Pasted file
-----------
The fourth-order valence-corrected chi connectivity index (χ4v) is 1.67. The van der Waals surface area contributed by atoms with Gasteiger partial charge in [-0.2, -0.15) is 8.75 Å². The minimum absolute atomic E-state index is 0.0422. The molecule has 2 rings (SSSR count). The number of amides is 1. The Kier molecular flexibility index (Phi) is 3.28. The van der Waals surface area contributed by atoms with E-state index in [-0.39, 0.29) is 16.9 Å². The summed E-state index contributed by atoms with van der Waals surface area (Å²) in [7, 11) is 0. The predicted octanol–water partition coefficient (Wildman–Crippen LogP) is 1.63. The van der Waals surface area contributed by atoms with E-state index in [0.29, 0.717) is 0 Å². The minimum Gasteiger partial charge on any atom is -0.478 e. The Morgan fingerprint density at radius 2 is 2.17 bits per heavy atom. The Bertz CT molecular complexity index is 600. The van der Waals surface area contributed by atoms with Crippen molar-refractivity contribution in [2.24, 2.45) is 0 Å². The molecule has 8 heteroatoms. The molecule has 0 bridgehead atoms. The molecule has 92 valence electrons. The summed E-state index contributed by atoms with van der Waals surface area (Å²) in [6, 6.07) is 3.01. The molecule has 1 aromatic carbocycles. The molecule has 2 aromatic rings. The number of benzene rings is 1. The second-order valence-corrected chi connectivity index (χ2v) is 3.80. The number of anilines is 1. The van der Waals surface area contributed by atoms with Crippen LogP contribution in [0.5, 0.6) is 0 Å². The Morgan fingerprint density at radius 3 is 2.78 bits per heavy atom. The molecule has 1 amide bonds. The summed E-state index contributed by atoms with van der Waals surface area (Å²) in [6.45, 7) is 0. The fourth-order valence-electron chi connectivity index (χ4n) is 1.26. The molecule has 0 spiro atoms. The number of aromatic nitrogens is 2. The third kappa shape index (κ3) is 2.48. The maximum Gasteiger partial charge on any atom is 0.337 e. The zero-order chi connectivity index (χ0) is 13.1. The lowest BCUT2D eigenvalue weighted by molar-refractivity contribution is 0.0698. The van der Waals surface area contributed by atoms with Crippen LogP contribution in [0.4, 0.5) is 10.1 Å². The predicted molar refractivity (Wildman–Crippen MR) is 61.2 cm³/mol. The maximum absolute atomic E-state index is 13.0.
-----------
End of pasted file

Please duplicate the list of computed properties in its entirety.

The fourth-order valence-corrected chi connectivity index (χ4v) is 1.67. The van der Waals surface area contributed by atoms with Gasteiger partial charge in [-0.2, -0.15) is 8.75 Å². The minimum absolute atomic E-state index is 0.0422. The molecule has 2 rings (SSSR count). The number of amides is 1. The Kier molecular flexibility index (Phi) is 3.28. The van der Waals surface area contributed by atoms with E-state index in [-0.39, 0.29) is 16.9 Å². The summed E-state index contributed by atoms with van der Waals surface area (Å²) in [7, 11) is 0. The predicted octanol–water partition coefficient (Wildman–Crippen LogP) is 1.63. The van der Waals surface area contributed by atoms with E-state index in [0.29, 0.717) is 0 Å². The minimum Gasteiger partial charge on any atom is -0.478 e. The Morgan fingerprint density at radius 2 is 2.17 bits per heavy atom. The Bertz CT molecular complexity index is 600. The van der Waals surface area contributed by atoms with Crippen molar-refractivity contribution in [2.24, 2.45) is 0 Å². The molecule has 8 heteroatoms. The molecule has 0 bridgehead atoms. The molecule has 92 valence electrons. The summed E-state index contributed by atoms with van der Waals surface area (Å²) in [6, 6.07) is 3.01. The molecule has 1 aromatic carbocycles. The molecule has 2 aromatic rings. The number of benzene rings is 1. The second-order valence-corrected chi connectivity index (χ2v) is 3.80. The number of anilines is 1. The van der Waals surface area contributed by atoms with Crippen LogP contribution in [0.5, 0.6) is 0 Å². The Morgan fingerprint density at radius 3 is 2.78 bits per heavy atom. The molecule has 1 amide bonds. The summed E-state index contributed by atoms with van der Waals surface area (Å²) in [6.45, 7) is 0. The fourth-order valence-electron chi connectivity index (χ4n) is 1.26. The molecule has 0 spiro atoms. The number of aromatic nitrogens is 2. The third kappa shape index (κ3) is 2.48. The maximum Gasteiger partial charge on any atom is 0.337 e. The zero-order chi connectivity index (χ0) is 13.1. The lowest BCUT2D eigenvalue weighted by molar-refractivity contribution is 0.0698. The van der Waals surface area contributed by atoms with Crippen LogP contribution in [0.4, 0.5) is 10.1 Å². The predicted molar refractivity (Wildman–Crippen MR) is 61.2 cm³/mol. The maximum absolute atomic E-state index is 13.0.